Esteanil writes: Researchers in the University of Sussex's Informatics department asked pupils at a secondary school to design and program their own computer game using a new visual programming language.
The young people, aged 12-13, spent eight weeks developing their own 3D role-playing games.
The girls in the classroom wrote more complex programs in their games than the boys and also learnt more about coding.
The girls used seven different triggers – almost twice as many as the boys – and were much more successful at creating complex scripts with two or more parts and conditional clauses.
Boys nearly always chose to trigger their scripts on when a character says something, which is the first and easiest trigger to learn.
suraj.sun writes: At a behind-closed-doors meeting facilitated by the UK Department for Culture, Media and Sport, copyright holders have handed out a list of demands to Google, Bing and Yahoo. To curb the growing piracy problem, Hollywood and the major music labels want the search engines to de-list popular filesharing sites such as The Pirate Bay, and give higher ranking to authorized sites.
If the copyright industry had their way, Google and other search engines would no longer link to sites such as The Pirate Bay and isoHunt. In a detailed proposal handed out during a meeting with Google, Yahoo and Bing, various copyright holders made their demands clear.
The document, which describes a government-overlooked “Voluntary Code of Practice” for search engines, was not intended for public consumption but the Open Rights Group obtained it through a Freedom of Information (FOI) request.
The MPAA's O'Leary concedes that the industry was out-manned and outgunned in cyberspace. He says the MPAA "is [undergoing] a process of education, a process of getting a much, much greater presence in the online environment. This was a fight on a platform we're not at this point comfortable with, and we were going up against an opponent that controls that platform."
Yes, even when he tries to say that they're trying to learn about that confounded internet thingy, he sounds ridiculous and dismissive. But the real point is his inadvertent admission within that statement: the MPAA (and the rest of "old" Hollywood) simply "is not comfortable with" the internet. And that's really what SOPA and PIPA were about. Rather than trying to understand this new platform, and learn from the many entertainers who do get the internet, they did what the MPAA does and simply tried to regulate that which they don't understand and fear.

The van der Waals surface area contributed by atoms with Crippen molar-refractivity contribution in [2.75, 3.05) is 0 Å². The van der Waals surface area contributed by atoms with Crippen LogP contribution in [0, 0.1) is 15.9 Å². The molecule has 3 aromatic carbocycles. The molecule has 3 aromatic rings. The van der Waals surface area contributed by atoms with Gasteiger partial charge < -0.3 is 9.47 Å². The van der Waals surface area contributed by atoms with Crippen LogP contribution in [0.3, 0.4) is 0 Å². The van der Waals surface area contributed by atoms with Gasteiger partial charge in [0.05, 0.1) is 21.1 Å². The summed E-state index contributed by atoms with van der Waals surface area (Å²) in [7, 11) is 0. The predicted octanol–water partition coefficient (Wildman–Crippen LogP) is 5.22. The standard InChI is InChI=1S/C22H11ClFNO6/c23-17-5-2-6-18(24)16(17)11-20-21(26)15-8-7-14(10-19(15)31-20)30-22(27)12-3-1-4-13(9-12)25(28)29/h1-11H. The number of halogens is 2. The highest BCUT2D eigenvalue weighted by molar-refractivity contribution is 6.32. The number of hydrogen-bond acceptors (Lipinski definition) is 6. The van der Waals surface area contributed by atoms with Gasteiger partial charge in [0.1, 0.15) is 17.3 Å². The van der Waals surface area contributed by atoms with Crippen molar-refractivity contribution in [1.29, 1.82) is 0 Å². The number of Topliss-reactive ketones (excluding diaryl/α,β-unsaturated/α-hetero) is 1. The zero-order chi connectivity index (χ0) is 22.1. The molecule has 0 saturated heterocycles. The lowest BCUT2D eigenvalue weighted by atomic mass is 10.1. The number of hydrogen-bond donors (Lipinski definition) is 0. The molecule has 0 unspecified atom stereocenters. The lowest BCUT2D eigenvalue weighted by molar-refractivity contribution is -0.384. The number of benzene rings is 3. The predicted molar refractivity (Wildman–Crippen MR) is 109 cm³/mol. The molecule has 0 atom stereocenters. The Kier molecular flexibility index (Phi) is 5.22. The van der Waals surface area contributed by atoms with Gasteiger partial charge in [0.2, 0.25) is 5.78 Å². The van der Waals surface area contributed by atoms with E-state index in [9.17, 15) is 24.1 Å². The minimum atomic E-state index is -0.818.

Now we've located another source for the story, someone who's very close to Last.fm. And it turns out Last.fm was telling the truth, sorta, when they said Erick's story wasn't correct.
Last.fm didn't hand user data over to the RIAA. According to our source, it was their parent company, CBS, that did it.
Here's what we believe happened: CBS requested user data from Last.fm, including user name and IP address. CBS wanted the data to comply with a RIAA request but told Last.fm the data was going to be used for "internal use only." It was only after the data was sent to CBS that Last.fm discovered the real reason for the request. Last.fm staffers were outraged, say our sources, but the data had already been sent to the RIAA.
We believe CBS lied to us when they denied sending the data to the RIAA, and that they subsequently asked us to attribute the quote to Last.fm to make the statement defensible. Last.fm's denials were strictly speaking correct, but they ignored the underlying truth of the situation, that their parent company supplied user data to the RIAA, and that the data could possibly be used in civil and criminal actions against those users.